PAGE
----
# Magnetic circuits Magnetic circuit is a set of components, combined in one circuit, that create a magnetic field loop. In calculating magnetic circuits we must remember the laws of magnetic fields, discussed in a previous module. A magnetic circuit is symmetric if the magnetic flow through the branches is equal.

Branches of non-symmetric magnetic circuits have different magnetic flows. Magnetic circuits are characterised by the magnetic voltage in certain parts of a circuit described with the formula: ${U}_{m}={\int }_{a}^{b}Hdl$, or ${U}_{m}=\sum _{k}{H}_{k}{l}_{k}$.

Calculating magnetic circuits we can use Kirchhoff’s Laws. The first Kirchhoff Law states $\underset{n}{\sum {\Phi }_{n}=0}$. The second Kirchhoff Law states $\sum _{n}{\Phi }_{mn}=\sum _{n}I\omega$. As we do with electric circuits, we can chose positive directions of magnetic flux, and positive loop directions. If magnetic flux has the same direction with the positive circuit loop, then magnetic voltage has a positive sign.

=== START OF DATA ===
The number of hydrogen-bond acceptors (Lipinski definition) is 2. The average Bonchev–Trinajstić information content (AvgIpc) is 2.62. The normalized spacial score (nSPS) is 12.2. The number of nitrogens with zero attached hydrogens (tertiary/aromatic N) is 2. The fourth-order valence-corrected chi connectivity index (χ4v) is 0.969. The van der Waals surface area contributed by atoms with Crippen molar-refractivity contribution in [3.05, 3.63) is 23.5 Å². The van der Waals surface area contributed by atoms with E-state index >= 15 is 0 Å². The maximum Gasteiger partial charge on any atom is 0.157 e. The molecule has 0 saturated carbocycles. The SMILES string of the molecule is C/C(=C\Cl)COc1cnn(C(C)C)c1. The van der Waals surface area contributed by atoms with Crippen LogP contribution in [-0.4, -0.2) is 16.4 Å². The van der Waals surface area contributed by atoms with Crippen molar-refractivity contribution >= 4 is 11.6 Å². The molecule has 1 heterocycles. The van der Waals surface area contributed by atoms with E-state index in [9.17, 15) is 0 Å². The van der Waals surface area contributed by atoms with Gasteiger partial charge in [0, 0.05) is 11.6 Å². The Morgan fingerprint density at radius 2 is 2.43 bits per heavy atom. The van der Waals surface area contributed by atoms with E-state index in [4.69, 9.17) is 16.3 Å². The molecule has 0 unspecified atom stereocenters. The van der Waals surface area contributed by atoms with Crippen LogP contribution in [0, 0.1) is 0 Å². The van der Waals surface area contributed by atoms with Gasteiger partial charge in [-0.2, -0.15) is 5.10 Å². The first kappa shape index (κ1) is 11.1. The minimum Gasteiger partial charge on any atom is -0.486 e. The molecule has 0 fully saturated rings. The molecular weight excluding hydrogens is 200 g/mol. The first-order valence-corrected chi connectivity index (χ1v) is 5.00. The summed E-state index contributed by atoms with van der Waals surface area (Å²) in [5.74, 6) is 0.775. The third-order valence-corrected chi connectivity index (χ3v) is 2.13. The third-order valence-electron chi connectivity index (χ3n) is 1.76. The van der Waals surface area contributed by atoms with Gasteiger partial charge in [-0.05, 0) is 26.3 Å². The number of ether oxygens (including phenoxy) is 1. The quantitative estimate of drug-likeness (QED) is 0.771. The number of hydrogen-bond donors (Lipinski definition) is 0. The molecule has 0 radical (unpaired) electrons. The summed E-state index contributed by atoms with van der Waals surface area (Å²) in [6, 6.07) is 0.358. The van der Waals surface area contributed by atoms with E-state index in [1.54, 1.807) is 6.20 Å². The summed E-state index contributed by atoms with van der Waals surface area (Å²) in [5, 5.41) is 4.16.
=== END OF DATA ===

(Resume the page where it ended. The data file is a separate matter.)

How to calculate parameters of magnetic component depicted below:

1. We have to calculate its measures for each part with constant cross-section.
2. Calculate the magnetic flux for each piece of magnetic component.
3. Calculate the magnetic field strength of each part.
4. Calculate the magnetic voltage for each part of the magnetic component.

To simplify the calculation we can think that the total magnetic flux is constant through the magnetic circuit. However, usually there is always some part of the flux that is scattered. Scattered magnetic flux is small for a small air gap in a magnetic structure. And the bigger the air gap the bigger the scattered magnetic flux. The example of geometry in the core of a magnetic circuit.

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